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Black Ministers Watching Their Words on Barack HUSSEIN Obama

Posted by Job on June 9, 2008

Black Ministers Watching their Words on Obama

HAMPTON, Va. (AP) – An island in a sea of pastel suits, alligator shoes and elaborate pocket squares, the Rev. Jeffrey Bryan stood out at a meeting of black ministers for his simple fashion choice: Denim shorts and a black T-shirt emblazoned with the face of presumed Democratic presidential nominee Sen. Barack Obama. He’s posted campaign signs and even has snapshots of himself with Obama, who once made a stop at his Newark, N.J., church.

But that’s as far as he’ll go to show his support — there will be no sermons peppered with “Obama in ’08.”

“It’s a historical time for black people, we cannot ignore what’s going on,” said the pastor, who was nonetheless resolute that “you can’t tell people who to vote for.”

In the black community, the pulpit has long played a powerful role in shaping voting decisions. But the role of the church in politics has been under increased scrutiny since uproars involving prominent pastors.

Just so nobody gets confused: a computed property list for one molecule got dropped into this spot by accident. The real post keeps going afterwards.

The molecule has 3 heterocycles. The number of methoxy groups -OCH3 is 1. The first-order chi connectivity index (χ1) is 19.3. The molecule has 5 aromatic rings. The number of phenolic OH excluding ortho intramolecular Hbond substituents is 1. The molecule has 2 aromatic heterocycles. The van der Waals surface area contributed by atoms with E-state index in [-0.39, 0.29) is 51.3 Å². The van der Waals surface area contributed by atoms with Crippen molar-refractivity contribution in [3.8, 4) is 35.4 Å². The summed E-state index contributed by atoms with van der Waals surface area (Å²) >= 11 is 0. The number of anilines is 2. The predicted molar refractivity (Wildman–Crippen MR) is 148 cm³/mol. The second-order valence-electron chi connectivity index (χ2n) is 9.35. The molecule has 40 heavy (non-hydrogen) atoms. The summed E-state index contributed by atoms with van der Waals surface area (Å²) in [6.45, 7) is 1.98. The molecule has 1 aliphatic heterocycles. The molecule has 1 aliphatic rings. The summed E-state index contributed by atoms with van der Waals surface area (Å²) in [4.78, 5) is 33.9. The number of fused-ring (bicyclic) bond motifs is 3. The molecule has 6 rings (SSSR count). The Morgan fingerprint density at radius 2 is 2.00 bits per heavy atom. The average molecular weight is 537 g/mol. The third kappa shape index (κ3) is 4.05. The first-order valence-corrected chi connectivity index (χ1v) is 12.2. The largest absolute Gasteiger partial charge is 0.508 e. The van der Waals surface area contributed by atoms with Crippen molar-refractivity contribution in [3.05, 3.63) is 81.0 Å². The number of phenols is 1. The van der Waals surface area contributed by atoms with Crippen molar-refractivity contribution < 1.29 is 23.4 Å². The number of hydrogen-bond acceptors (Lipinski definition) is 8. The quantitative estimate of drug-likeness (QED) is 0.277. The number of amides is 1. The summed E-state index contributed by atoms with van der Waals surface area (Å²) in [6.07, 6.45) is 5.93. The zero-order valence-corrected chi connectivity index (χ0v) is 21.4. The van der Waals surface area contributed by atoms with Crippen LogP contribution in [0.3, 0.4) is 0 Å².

Now, as the nation stands closer than ever to electing its first nonwhite president, pastors face a delicate balancing act: Maintaining the church’s historical status as a bridge between blacks and politics, while being careful not to overstep their bounds — even at a time when their considerable sway with black voters could help shape history.

At an annual minister’s conference in Hampton this week, a gathering of roughly 7,500 pastors, faith leaders agreed they would continue pushing for Obama, personally supporting the candidate whenever they can.

But they were unanimous in saying they would steer very clear of anything that could be construed as endorsement and were careful to frame plans for support as a private choice.

The Rev. William B. Moore, a Philadelphia pastor, said he’s helped organize voter drives in his congregation, given money to the campaign and posted an Obama ’08 sign.

But he didn’t plan much else.